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A deep cyclone Gaetan heads across the UK tonight, explodes into a monster winter storm across southern Scandinavia on Thursday

Significantly worsening conditions are underway across western Europe as two named storms, Christoph and Gaetan, are heading for the UK, the North Sea, and southern Scandinavia tonight into Thursday. Violent damaging winds are likely to develop across the North Sea with close to a meter (100 cm) of fresh snow with the winter storm forecast to hit southern Norway until Friday.

As an effect of the Polar Vortex collapse through early January, the weather patterns across the Northern Hemisphere are changing dramatically over the past two weeks. A strong blocking ridge has developed over the polar/arctic region, including a strong high-pressure system over the far North Atlantic and Greenland.

To the east and south of it, a deepening trough is underway over western Europe, significantly worsening the weather conditions this week. Explosive cyclogenesis, called a bomb cyclone, is expected to develop across the UK and the North Sea over the next 24 hours as progressive weather pattern starts.

This pattern shift has followed the vortex collapse. As generally speaking, the Polar Vortex is a connection between the bottom of the atmosphere (our weather) with the stratosphere aloft. As it often happens during the winter months, a significant exchange of energy between both layers leads to much more dynamic weather pattern development across the Northern Hemisphere.

The air masses and the weather we experience are found in the lowest part of the atmosphere, it is called the troposphere. Typically, the troposphere reaches up to around 16 km (10 miles) over the tropical (on both sides of the equator) and gradually falling down up to around 8 km (5 miles) altitude towards the polar regions.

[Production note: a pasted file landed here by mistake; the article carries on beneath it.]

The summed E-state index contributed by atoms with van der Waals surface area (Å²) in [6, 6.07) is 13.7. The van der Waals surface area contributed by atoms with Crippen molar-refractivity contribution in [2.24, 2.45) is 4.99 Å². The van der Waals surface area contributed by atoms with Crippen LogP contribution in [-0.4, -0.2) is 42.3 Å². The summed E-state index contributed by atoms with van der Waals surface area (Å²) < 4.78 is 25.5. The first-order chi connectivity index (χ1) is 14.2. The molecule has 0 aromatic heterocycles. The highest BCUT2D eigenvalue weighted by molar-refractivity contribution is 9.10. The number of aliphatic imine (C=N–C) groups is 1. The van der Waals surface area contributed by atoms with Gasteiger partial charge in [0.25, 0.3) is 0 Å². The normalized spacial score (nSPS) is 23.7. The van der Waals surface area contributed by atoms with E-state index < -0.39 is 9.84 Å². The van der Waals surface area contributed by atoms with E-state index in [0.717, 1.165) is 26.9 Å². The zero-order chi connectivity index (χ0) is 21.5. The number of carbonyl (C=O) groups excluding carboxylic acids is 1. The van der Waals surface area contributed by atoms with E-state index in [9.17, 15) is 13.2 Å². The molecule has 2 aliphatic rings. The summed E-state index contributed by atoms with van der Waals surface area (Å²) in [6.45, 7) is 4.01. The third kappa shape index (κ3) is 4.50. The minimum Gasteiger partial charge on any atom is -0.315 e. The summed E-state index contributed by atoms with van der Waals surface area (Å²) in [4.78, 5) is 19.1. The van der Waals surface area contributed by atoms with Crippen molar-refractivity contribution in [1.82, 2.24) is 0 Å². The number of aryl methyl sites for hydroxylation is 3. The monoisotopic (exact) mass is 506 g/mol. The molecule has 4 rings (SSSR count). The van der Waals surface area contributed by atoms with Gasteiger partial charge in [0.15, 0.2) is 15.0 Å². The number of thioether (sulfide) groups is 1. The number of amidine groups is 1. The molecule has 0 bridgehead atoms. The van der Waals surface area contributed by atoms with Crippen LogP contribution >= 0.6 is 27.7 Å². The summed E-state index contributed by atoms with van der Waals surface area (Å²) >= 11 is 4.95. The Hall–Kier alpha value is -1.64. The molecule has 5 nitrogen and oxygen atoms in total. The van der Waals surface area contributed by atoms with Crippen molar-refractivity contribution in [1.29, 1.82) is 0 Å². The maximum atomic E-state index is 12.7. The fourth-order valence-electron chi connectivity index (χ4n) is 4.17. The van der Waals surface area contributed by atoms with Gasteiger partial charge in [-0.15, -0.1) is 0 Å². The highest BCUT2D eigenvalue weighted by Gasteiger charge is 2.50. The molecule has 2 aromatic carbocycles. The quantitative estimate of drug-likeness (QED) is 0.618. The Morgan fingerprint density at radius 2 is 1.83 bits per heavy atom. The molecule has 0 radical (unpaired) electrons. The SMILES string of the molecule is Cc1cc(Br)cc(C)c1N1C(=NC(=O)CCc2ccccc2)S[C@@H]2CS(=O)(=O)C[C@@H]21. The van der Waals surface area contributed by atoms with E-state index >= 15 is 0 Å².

Above this layer, there is a much deeper layer called the stratosphere. This layer is around 30 km thick and is very dry (low absolute humidity). Schematic image presentation of the atmospheric layers can be seen below, with the stratosphere in green hues, and the troposphere in blue at the bottom of the image.

As we move into autumn months and the Earth’s tilt brings shorter days, the northerly regions begin cooling. While the atmosphere further south remains relatively warm as it keeps receiving enough energy from the Sun. As the north pole receives basically no sunlight as we head into December, the lack of thermal energy brings much more significant cooling.

The lower temperature towards the polar region also means a gradual pressure drop. In the stratosphere, the process is usually very similar. As the troposphere’s temperature drops over the polar region while the temperature difference towards the south increases, a low-pressure area forms aloft, across the stratosphere.

So basically, it is almost like a very large cyclonic system, covering the whole north polar region, extended towards the mid-latitudes. The polar vortex is present at all of the levels, almost from the ground and further up. The closer to the ground we get, the more deformations it receives due to the complex terrain. And as the pattern is more dynamic with numerous frontal systems.

NOW, DYNAMIC PATTERN BEGINS

 

There is now an elongated surface low – storm Christoph ongoing across the southern portions of the UK this Wednesday, gradually losing its strength over the North Sea. Christoph was named by the UK Meteorological Office (UKMET) on Monday.